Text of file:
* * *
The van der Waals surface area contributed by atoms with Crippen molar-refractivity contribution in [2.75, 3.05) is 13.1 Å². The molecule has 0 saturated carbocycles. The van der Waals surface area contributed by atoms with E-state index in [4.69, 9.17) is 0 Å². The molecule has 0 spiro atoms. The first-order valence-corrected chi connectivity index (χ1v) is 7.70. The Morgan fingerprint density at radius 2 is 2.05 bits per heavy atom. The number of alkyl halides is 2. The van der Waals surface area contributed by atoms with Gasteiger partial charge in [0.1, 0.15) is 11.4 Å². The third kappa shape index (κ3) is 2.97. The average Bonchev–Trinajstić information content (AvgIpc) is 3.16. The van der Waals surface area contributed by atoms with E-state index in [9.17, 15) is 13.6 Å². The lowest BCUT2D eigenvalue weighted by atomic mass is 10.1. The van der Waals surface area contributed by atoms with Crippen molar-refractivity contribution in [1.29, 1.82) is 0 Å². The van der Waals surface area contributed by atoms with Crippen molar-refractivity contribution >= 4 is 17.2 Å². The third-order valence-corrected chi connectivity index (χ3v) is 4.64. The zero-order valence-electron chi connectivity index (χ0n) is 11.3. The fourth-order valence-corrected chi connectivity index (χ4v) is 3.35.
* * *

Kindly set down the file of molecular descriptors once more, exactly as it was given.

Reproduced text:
The van der Waals surface area contributed by atoms with Crippen molar-refractivity contribution in [2.75, 3.05) is 13.1 Å². The molecule has 0 saturated carbocycles. The van der Waals surface area contributed by atoms with E-state index in [4.69, 9.17) is 0 Å². The molecule has 0 spiro atoms. The first-order valence-corrected chi connectivity index (χ1v) is 7.70. The Morgan fingerprint density at radius 2 is 2.05 bits per heavy atom. The number of alkyl halides is 2. The van der Waals surface area contributed by atoms with Gasteiger partial charge in [0.1, 0.15) is 11.4 Å². The third kappa shape index (κ3) is 2.97. The average Bonchev–Trinajstić information content (AvgIpc) is 3.16. The van der Waals surface area contributed by atoms with E-state index in [9.17, 15) is 13.6 Å². The lowest BCUT2D eigenvalue weighted by atomic mass is 10.1. The van der Waals surface area contributed by atoms with Crippen molar-refractivity contribution in [1.29, 1.82) is 0 Å². The van der Waals surface area contributed by atoms with Crippen molar-refractivity contribution >= 4 is 17.2 Å². The third-order valence-corrected chi connectivity index (χ3v) is 4.64. The zero-order valence-electron chi connectivity index (χ0n) is 11.3. The fourth-order valence-corrected chi connectivity index (χ4v) is 3.35.